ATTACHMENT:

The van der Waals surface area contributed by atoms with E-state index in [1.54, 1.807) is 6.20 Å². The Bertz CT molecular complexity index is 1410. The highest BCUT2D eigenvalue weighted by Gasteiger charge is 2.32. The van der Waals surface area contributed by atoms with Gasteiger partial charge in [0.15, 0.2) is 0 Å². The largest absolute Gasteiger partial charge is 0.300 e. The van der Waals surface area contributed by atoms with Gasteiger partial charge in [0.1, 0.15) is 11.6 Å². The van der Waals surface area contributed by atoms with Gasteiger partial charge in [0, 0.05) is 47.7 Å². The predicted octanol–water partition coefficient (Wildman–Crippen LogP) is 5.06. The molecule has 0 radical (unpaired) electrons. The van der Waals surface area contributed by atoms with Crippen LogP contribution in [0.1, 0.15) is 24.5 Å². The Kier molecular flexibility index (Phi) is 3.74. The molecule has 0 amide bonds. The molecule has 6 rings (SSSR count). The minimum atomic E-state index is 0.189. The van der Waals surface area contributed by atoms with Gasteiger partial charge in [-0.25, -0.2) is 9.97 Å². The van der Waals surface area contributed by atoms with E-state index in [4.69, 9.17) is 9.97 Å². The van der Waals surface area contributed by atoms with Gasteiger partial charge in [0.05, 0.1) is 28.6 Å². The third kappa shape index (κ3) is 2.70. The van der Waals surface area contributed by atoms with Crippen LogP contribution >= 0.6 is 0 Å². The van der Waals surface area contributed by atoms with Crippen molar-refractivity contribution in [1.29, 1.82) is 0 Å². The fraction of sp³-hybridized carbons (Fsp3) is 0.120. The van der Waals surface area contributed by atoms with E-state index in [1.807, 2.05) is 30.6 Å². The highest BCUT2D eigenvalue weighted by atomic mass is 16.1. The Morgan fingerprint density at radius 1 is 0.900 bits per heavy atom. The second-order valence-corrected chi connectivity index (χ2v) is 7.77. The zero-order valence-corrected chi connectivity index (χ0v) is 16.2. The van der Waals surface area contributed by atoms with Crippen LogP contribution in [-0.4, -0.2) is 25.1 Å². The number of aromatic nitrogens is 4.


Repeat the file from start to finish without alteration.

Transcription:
The van der Waals surface area contributed by atoms with E-state index in [1.54, 1.807) is 6.20 Å². The Bertz CT molecular complexity index is 1410. The highest BCUT2D eigenvalue weighted by Gasteiger charge is 2.32. The van der Waals surface area contributed by atoms with Gasteiger partial charge in [0.15, 0.2) is 0 Å². The largest absolute Gasteiger partial charge is 0.300 e. The van der Waals surface area contributed by atoms with Gasteiger partial charge in [0.1, 0.15) is 11.6 Å². The van der Waals surface area contributed by atoms with Gasteiger partial charge in [0, 0.05) is 47.7 Å². The predicted octanol–water partition coefficient (Wildman–Crippen LogP) is 5.06. The molecule has 0 radical (unpaired) electrons. The van der Waals surface area contributed by atoms with Crippen LogP contribution in [0.1, 0.15) is 24.5 Å². The Kier molecular flexibility index (Phi) is 3.74. The molecule has 0 amide bonds. The molecule has 6 rings (SSSR count). The minimum atomic E-state index is 0.189. The van der Waals surface area contributed by atoms with Gasteiger partial charge in [-0.25, -0.2) is 9.97 Å². The van der Waals surface area contributed by atoms with E-state index in [4.69, 9.17) is 9.97 Å². The van der Waals surface area contributed by atoms with Gasteiger partial charge in [0.05, 0.1) is 28.6 Å². The third kappa shape index (κ3) is 2.70. The van der Waals surface area contributed by atoms with Crippen LogP contribution >= 0.6 is 0 Å². The van der Waals surface area contributed by atoms with Crippen molar-refractivity contribution in [1.29, 1.82) is 0 Å². The fraction of sp³-hybridized carbons (Fsp3) is 0.120. The van der Waals surface area contributed by atoms with E-state index in [1.807, 2.05) is 30.6 Å². The highest BCUT2D eigenvalue weighted by atomic mass is 16.1. The Morgan fingerprint density at radius 1 is 0.900 bits per heavy atom. The second-order valence-corrected chi connectivity index (χ2v) is 7.77. The zero-order valence-corrected chi connectivity index (χ0v) is 16.2. The van der Waals surface area contributed by atoms with Crippen LogP contribution in [-0.4, -0.2) is 25.1 Å². The number of aromatic nitrogens is 4.